Here’s a video of talk I gave in Ottawa last month (in the parliamentary restaurant), on the subject of “reason in politics.” The presentation is basically an ultrashort version of the argument of a new book that I have coming out April 15 (called Enlightenment 2.0), in which I, quixotically, try to make the case for a return to reason in politics.

The talk is just 25 minutes long, it starts at 4:30 and after 35:00 it’s Q&A.

If I may permit myself a moment of “meta” commentary, I just want to acknowledge that the talk itself is what we in philosophy sometimes refer to as a “performative contradiction,” in that I am making the case for an increased role for system 2 thought processes, while using every trick in the book to make the case in a way that will be system 1 intuitive (even stooping so low as to use cute pictures drawn by children).… Continue reading

Open letter on proposed reforms to Canadian elections

Here is a copy of the open letter in opposition to Bill C-23, signed by 160 Canadian university professors who study democracy and constitutional law. It was published today in the National Post and Le Devoir.

Open Letter on C-23

Lettre ouverte C-23

The number of people who signed it (160 by my quick count), is another way of saying “practically everybody.”

 … Continue reading

Can we talk about Cheryl Gallant and lightbulbs?

If you don’t know who Cheryl Gallant is, it’s probably because A) you don’t live in the riding of Renfrew-Nipissing-Pembroke, and B) you missed one of the more revealing political stories of the year.

I’d like to dwell on this story for moment, because as far as I’m concerned it came and went a bit too fast. I haven’t been able to get it out of my mind, because for me it exemplifies the thing that disturbs me most about a range of extremely sneaky fundraising tactics that the Conservative Party has been using of late. (I think of it, for example, when reading the more recent story of the Conservative party using the Prime Minister’s meeting with the Aga Khan to harvest email addresses, then sending out party fundraising appeals, thereby co-opting official government business for partisan purposes.)

The story that I’m thinking about was broken by Glen McGregor at the Ottawa Citizen (here).… Continue reading

More thoughts on Kymlicka

As Jocelyn points out, most intellectuals in Quebec have had their say about the PQ’s proposed Charter of Values, and are now forced to observe things from the sidelines, with a growing sense of frustration and impotence. Things have now moved decisively into the realm of politics, in the pejorative sense of the term; it seems pretty clear that whether or not the policy is adopted will have nothing to do with its merits as a strategy for managing pluralism.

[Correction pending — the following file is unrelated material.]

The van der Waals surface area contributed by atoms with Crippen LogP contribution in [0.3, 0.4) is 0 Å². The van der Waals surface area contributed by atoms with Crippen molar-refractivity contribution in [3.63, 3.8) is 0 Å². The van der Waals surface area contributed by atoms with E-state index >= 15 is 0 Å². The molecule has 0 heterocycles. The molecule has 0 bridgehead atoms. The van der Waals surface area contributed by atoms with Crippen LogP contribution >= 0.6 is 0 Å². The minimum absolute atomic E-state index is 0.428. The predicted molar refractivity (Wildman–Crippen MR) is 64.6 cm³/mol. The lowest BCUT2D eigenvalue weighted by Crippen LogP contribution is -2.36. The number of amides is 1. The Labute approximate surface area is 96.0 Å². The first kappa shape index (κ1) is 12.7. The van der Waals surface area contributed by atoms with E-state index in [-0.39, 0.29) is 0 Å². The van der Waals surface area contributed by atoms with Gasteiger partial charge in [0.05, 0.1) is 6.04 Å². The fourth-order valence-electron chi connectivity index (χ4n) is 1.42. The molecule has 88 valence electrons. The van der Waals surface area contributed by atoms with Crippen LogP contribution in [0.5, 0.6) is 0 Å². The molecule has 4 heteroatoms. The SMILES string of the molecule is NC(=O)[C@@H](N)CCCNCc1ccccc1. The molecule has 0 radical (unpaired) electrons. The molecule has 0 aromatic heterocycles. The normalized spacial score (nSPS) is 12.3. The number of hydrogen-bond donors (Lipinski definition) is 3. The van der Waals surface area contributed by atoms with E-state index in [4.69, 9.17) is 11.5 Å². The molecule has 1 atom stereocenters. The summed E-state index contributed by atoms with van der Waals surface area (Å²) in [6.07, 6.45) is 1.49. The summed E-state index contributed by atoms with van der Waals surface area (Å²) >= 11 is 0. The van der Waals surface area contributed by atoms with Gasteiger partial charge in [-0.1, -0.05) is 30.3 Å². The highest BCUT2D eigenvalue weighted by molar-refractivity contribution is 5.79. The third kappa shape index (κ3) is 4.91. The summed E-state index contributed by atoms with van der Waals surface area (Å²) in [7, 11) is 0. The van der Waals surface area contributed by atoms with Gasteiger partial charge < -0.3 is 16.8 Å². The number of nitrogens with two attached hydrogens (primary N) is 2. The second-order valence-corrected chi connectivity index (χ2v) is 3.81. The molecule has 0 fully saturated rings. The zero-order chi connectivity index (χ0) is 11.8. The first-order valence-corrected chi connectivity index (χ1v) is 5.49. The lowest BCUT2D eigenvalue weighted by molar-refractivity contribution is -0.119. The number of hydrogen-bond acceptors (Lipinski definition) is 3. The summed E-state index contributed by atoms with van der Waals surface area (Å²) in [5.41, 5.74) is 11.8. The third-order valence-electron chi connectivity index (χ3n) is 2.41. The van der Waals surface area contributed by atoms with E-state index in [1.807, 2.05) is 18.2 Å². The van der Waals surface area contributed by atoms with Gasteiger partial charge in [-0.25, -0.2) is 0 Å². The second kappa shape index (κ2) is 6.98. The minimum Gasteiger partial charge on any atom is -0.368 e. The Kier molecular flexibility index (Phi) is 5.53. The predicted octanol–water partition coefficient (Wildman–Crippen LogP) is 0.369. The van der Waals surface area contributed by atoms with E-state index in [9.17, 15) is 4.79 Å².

Nevertheless, as an intellectual, I can’t stop myself from intellectualizing. And so without any illusions about the political significance of these debates, I just want to draw attention to a really interesting exchange that occurred between Will Kymlicka and David Miller in September, 2011 in the journal Ethnicities (unfortunately gated), which lays out all of the issues that we’ve been debating for the past year with exemplary clarity.

I missed this when it came out – I must admit that I find it increasingly difficult to follow Will’s work, because all of his titles seem to involve different variations on the same six or seven words (like the names of James Bond films), so I can no longer remember which ones I’ve read and which ones I haven’t, or what he said in any specific paper.… Continue reading

A backgrounder on Canadian multiculturalism

One of the most baffling features of the debate about the Charter of Values in Quebec is the number of politicians and commentators who have lined up to defend the Charter by denouncing multiculturalism in Europe, but without showing even the faintest notion of how multiculturalism functions in Canada. Consider, for example, the bizarre lede of Jean-François Lisée’s op-ed in the New York Times:

Angela Merkel deemed multiculturalism — the idea that social harmony is best achieved through celebrating our differences — a complete failure in Germany. David Cameron claimed it facilitated the rise of radical Islam in Britain and called for “stronger societies and identities at home,” along with a “much more active, muscular liberalism” that “believes in certain values and actively promotes them.” Last fall, the European backlash against multiculturalism crossed the Atlantic and landed in Quebec…

A reasonable person might wonder why a European backlash against multiculturalism might land on the shores of Quebec.… Continue reading